One of the ET’ing PCVs sent all of the M27s an email just before she departed from the Peace Corps offices to board her plane back home. It was very long and heartfelt; one sentiment stood out for me:
“You each will likely face challenges and moments when you want to scream, laugh, cry, dance, give up, sing, and push like you’ve never pushed before. When you feel those emotions, follow them. The most important part about my Peace Corps experience was getting to know myself better and learning my limits, despite how well I thought I already knew them. I encourage you all to be open to all the adventures you will face and not to be discouraged by anyone else’s Peace Corps experience, including my own. At the same time, knowing yourself is also knowing when it’s time to walk away so if and when you ever feel like you’re time as a volunteer is done, I encourage you to see past the guilt and appreciate your experience for what it was.”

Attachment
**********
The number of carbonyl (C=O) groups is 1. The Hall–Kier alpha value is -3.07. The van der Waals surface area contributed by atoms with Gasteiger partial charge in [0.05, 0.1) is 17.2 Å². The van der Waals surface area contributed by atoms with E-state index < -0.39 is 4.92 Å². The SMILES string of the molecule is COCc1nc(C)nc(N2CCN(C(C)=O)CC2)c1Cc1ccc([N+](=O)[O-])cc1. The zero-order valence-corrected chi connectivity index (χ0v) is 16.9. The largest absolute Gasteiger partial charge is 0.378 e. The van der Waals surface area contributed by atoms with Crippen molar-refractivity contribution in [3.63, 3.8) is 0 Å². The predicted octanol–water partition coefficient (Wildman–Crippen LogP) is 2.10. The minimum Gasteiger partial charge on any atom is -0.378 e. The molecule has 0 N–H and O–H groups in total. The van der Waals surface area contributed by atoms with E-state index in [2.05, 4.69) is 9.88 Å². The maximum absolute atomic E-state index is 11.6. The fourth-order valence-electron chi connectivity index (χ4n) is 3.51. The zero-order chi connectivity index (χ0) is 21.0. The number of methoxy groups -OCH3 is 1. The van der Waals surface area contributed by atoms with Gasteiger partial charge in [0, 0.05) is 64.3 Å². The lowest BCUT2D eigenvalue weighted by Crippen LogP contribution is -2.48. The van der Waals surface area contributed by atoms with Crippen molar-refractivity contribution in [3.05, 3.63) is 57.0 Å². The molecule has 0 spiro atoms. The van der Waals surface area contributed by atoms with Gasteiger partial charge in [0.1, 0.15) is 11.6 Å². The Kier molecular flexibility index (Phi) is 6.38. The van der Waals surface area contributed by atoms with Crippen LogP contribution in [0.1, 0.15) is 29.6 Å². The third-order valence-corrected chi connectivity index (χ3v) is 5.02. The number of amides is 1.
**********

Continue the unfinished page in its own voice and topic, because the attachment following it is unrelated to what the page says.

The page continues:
I had never contemplated, before now, the idea that my service could be successful if I did not make it the entire two years. That is part of the challenge that I posed for myself in joining. And I still fully intend to see it through. But it is unnerving to realize that very strong, dedicated, and capable people have chosen otherwise. Many of them, in fact – the statistics are about 30% of any given group does not make it to the end of service. I had read this before I came to Moldova, but I didn’t understand the full impact of what it meant when you actually know the people leaving and understand their reasons, when you can feel their reasons beginning to take hold within your very bones some days.
Peace Corps service is hard, but it’s hard for each person for a different reason. So while we serve together, we are also alone on our own separate journeys, testing our own limits, stretching to surmount our own barriers, defining our successes in a very personal way. Somewhat like running a marathon with a team, each person’s ability to go the distance is his or hers alone. I cannot lend strength, or fortitude, or persistence, or happiness, or the ability to ignore a crushing pain to someone else, no matter how hard I wish for them to succeed.
So being together again in Stauceni and knowing that these one or more of these eight people that have shared this absolutely unforgettable and unrepeatable experience with me may not be here next year is a sobering reality check. And they may be looking at me and wondering the same thing.